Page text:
But of course, salvation is not through the sacraments; it’s through faith in God’s promise that your sins are dealt with by the atoning work of Christ. And that promise is something not particularly hard to come by, even in the most hopelessly lost church. You can accumulate an awful lot of useless baggage in your beliefs, but still be counted among the sheep if you’re trusting exclusively in the work of Christ for your salvation.

Now, it goes without saying that most adherents to Catholicism and Eastern Orthodoxy are not trusting exclusively in the work of Christ. That would have been especially so among the laity of the middle ages and Renaissance, who had no access to the Bible, and who therefore had to simply trust what their priests told them about the means of salvation—which of course was that they had to perform certain works.

To a large extent, that situation continues. From the evidence I’ve seen, Catholicism has not improved since then (again, I know little of Eastern Orthodoxy). Its adherents, especially in countries like Italy, Spain and the Latin Americas, are highly indoctrinated in all manner of superstitions and practices by which they hope to be saved. In fairness, much of this is not directly from the Church. But in equal fairness it’s the natural extension of what the Church teaches; and the Church certainly does nothing to discourage or correct it. It makes my blood boil just to think on it, that Roman Catholicism is actively encouraging such rank idolatry and “Christianized” paganism, leading these poor ignorant, lost souls straight into hell.

Woe to you, scribes and Pharisees, hypocrites! For you travel across sea and land to make a single proselyte, and when he becomes a proselyte, you make him twice as much a child of hell as yourselves.

Woe to you, scribes and Pharisees, hypocrites! For you clean the outside of the cup and the plate, but inside they are full of greed and self-indulgence. You blind Pharisee! First clean the inside of the cup and the plate, that the outside also may be clean.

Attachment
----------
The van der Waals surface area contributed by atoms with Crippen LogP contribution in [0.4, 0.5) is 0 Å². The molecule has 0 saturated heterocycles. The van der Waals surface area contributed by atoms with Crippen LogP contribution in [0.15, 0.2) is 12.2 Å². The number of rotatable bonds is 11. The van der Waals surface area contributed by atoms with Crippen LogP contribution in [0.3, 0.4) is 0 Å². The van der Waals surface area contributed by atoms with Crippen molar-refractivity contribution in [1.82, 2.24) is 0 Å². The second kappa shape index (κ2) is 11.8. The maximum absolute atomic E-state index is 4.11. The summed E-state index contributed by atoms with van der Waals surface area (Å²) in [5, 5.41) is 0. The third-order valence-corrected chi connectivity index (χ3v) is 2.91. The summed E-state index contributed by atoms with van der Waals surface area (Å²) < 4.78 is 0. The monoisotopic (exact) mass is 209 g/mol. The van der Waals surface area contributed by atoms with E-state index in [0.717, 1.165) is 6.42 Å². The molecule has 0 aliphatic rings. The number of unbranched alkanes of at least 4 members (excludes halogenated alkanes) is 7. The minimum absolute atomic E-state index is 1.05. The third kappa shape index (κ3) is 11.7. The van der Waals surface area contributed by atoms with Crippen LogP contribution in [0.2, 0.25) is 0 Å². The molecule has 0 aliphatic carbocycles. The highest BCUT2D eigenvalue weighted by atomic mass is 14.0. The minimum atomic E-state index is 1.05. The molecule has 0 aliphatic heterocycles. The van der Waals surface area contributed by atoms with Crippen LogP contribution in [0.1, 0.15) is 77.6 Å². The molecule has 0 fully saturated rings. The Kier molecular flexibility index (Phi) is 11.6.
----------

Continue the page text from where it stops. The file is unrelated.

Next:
Woe to you, scribes and Pharisees, hypocrites! For you are like whitewashed tombs, which outwardly appear beautiful, but within are full of dead people’s bones and all uncleanness. So you also outwardly appear righteous to others, but within you are full of hypocrisy and lawlessness.

Be that as it may, I don’t think there were no genuine Christians prior to the Reformation. I have no doubt that God continued to gather his elect, even out of the grim sludge of false doctrine that would, without his grace, have drowned them.

The above premises are untenable and should not be believed

I actually do think it’s untenable to claim there were no Christians for some time prior to the Reformation. But I don’t think it’s untenable to believe that the number of those whom God saved during the middle ages dwindled because the gospel was largely obviated by an increasingly apostate and politically-motivated “church”. For the gate is wide and the way is easy that leads to destruction, and those who enter by it are many. But the gate is narrow and the way is hard that leads to life, and those who find it are few.


  1. Nick

    I don’t really think your answer solves the dilemma. I would offer a similar argument that I believe cuts right to the heart: can you name a few Early Church Fathers (say from the year 200AD to 500AD) that you believe were orthodox Christians in what they preached?

    I’ve yet to have a Protestant answer this question honestly and directly. Not saying you wont, but I believe that any answer you give, that same ECF can be shown to be equally if not more “Catholic” in their overall theological views.

    p.s. I don’t see an “email me of follow up responses” check-box, so I might not know if you respond.

  2. Dominic Bnonn Tennant

    that same ECF can be shown to be equally if not more “Catholic” in their overall theological views.